IT was bound to end this way. The Hearts derby run which had threatened to outlast The Mousetrap hit the buffers on a day when they were the better team.
Paradoxically, justice was done for a Hibs team that had often been the better side during the 22-game unbeaten sequence set up by their rivals.
Their 1-0 win at last removes the strain which everybody at Easter Road has endured for five-and-a-half years.
And the gods allowed them the emotional bonus of a winning goal scored by their longest-serving player and captain, Gordon Hunter.
It did not make amends for all those years of torment but at least the celebrations had an extra dimension.
Hunter, the quiet professional who has been a Hibee for 11 years, is much more at home preventing others scoring but, if he could have chosen a single day in the year to get one of his rare goals, this would have been the one.
“I can’t remember it very well,” he said later, “but I know the day will go down as one of the greatest in my career.
After the time it has taken to get this result and considering how few goals I score, this was very special.
“It is great for everybody to get that run over. I think the derby fixture will be all the better for it. It means we can talk about the next one without the pressure of that record on both sides.”
Hunter, who played a major role in defence yet again, was one of three Hibs players who had taken part in the last derby won by the Easter Road side, in January, 1989.
Gareth Evans and Joe Tortolano were the others who felt relieved that the long wait was over.
Not only did Hibs put an end to their derby torture but in the process went to the top of the Premier Division, a place which confirms how good a start they have made once more.
They were nothing special against Hearts but, bearing in mind all the inner pressures they must have felt, that was not the best game on which to make judgments.
In fact, although it may not be saying a great deal, this was one of the more entertaining Capital derbies, one in which there was some genuinely decent football played along with the usual mad, helter-skelter spells.
Tommy McLean, who was the victim of Sod’s Law – he followed two managers who had never lost a derby, ergo was bound to lose his first – felt that his team had completely outplayed the opposition and maybe that was a bit of an exaggeration.
But in the first half Hearts had looked smart everywhere except in front of goal, although they did come up against an inspired Jim Leighton during that spell.
“In terms of stringing passes together we played them off the park,” added McLean, “but we got hit by a sucker punch.”
They also lost Gary Mackay, who was sent off after a second yellow card and did not have much cause for complaint, and maybe that took the edge off their play.
But Hibs were much more purposeful after the interval, anyway.
“We have played better and lost in these games,” said manager Alex Miller, “and we got the rub of the green this time.”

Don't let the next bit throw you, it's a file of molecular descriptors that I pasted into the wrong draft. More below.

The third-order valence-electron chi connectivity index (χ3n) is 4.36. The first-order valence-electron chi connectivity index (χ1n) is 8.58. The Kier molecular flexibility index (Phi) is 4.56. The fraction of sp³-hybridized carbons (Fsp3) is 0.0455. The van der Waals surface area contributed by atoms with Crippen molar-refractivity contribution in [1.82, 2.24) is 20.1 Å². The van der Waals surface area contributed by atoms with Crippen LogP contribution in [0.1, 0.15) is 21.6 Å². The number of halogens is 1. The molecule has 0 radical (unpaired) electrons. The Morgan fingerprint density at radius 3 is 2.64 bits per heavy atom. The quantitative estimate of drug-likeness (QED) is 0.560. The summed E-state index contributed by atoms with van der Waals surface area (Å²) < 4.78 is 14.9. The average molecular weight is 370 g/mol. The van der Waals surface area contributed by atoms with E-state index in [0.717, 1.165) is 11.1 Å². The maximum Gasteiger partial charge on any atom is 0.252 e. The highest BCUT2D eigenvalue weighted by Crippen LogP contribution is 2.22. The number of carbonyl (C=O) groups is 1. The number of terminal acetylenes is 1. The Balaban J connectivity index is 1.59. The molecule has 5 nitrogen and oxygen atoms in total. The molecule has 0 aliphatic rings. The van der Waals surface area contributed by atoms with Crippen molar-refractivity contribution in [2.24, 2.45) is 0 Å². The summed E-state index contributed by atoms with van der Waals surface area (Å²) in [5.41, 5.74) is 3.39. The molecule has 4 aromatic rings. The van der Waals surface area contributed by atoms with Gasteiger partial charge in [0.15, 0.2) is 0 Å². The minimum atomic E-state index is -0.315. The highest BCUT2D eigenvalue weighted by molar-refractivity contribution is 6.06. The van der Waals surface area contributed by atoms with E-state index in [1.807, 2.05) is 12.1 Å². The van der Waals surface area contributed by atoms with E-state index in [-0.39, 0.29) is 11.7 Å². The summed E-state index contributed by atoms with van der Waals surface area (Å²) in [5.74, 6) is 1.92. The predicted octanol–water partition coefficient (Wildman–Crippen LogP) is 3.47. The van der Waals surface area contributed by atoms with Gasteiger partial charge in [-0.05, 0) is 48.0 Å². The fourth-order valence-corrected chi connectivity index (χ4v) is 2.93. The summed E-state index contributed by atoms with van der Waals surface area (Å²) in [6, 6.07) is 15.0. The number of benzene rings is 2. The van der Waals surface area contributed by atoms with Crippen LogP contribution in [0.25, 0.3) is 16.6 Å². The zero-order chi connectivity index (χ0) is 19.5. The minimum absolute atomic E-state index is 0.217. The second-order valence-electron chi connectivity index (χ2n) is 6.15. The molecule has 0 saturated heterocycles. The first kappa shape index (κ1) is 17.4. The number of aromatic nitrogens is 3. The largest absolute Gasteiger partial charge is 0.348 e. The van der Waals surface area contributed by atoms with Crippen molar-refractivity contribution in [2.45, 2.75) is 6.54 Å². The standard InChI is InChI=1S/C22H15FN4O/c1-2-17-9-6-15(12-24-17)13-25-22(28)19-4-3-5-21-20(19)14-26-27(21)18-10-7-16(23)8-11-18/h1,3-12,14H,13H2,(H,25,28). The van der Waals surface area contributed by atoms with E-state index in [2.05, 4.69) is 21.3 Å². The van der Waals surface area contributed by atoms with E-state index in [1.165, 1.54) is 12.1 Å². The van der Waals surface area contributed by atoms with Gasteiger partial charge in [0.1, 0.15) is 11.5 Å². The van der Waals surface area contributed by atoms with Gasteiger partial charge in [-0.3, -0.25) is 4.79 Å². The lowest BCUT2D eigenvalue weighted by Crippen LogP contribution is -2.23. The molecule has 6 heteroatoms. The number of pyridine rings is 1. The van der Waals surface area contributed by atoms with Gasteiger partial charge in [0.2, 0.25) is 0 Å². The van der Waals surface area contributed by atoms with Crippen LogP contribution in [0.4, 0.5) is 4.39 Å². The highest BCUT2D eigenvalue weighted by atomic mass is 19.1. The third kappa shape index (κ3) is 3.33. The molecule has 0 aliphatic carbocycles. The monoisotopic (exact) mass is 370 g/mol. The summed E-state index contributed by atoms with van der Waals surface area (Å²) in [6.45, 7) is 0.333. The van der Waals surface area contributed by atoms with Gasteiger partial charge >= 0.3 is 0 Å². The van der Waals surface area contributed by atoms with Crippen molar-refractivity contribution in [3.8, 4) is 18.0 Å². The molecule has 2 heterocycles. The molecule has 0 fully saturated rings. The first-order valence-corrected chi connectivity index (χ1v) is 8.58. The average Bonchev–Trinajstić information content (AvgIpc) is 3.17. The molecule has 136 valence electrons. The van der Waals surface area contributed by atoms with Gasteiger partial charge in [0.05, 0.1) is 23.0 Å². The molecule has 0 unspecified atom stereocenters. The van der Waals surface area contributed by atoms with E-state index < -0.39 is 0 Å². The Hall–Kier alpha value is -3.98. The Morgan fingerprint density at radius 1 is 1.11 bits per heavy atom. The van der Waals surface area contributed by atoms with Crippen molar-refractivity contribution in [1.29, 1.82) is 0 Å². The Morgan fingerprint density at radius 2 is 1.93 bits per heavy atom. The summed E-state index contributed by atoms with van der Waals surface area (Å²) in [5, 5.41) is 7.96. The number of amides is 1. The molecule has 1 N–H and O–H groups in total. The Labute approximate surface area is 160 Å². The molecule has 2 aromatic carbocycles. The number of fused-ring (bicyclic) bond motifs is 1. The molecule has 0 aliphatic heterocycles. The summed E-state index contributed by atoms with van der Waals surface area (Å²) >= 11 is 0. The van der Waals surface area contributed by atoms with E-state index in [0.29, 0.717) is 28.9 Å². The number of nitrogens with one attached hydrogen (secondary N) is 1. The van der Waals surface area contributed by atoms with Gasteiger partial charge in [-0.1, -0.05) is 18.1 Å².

The manager was able at last to say what he had thought but avoided admitting – that the Hibs players had suffered a “mental block” whenever this fixture came around.
“It was not about fitness or skill or style or anything else. Ending the run will mean a lot to the players but it will mean even more to the supporters. I am pleased for them all.”
His own pain must have been considerable in the past five years as he saw three successive managers at Tynecastle emerge unscathed in derby matches, however well his own side played.
He hinted at the tension he was suffering in the closing minutes when Hearts threw over a succession of crosses into the penalty area.
“I will need to get rid of my watch. Every time I looked at it the time was the same. I am thrilled for all of the players but especially Gordon Hunter. He has waited a long time for this.”
The captain’s goal came 16 minutes after half-time when a corner from the left was nodded on by Steven Tweed and Hunter, who had peeled away from the centre, came rushing in to smack it firmly into the net.
It was at the right end, too, from the Hibs fans’ viewpoint behind the goal. They were due their celebrations, were they not?
Many of them had expected to see Pat McGinlay back in the fold, by this time bolstering a midfield that could use his kind of attacking skill. However, hard though Miller has tried to bring back his former player, it now seems unlikely that Pat will be swopping Celtic green for the Hibs variety.
“We made a bid that was not enough. We made another offer but the goal-posts had been moved and that was that.”
It has been Miller’s habit to try to have at least one new player in the side at the beginning of a season to add a little freshness to the dressing-room.
Last season, for instance, Michael O’Neill and Kevin McAllister were bought, the year before it was Darren Jackson.
Miller’s disappointment at not acquiring a new name will be compounded by the news that striker Keith Wright will be out of action for the next two months.
Wright, who missed the start of the season because of a groin strain, twisted his ankle badly in a reserve match come-back at Tannadice 12 days ago.
Hibs: Leighton, Miller, Beaumont, Findlay, Tweed, Hunter, Harper, Hamilton, Evans, Jackson, O’Neill. Subs: McAllister, Tortolano.
Hearts: Walker, Frail, McKinlay, Levein, Berry, McLaren, Colquhoun, Mackay, Robertson, M Johnston, Leith. Subs: A Johnston, Millar.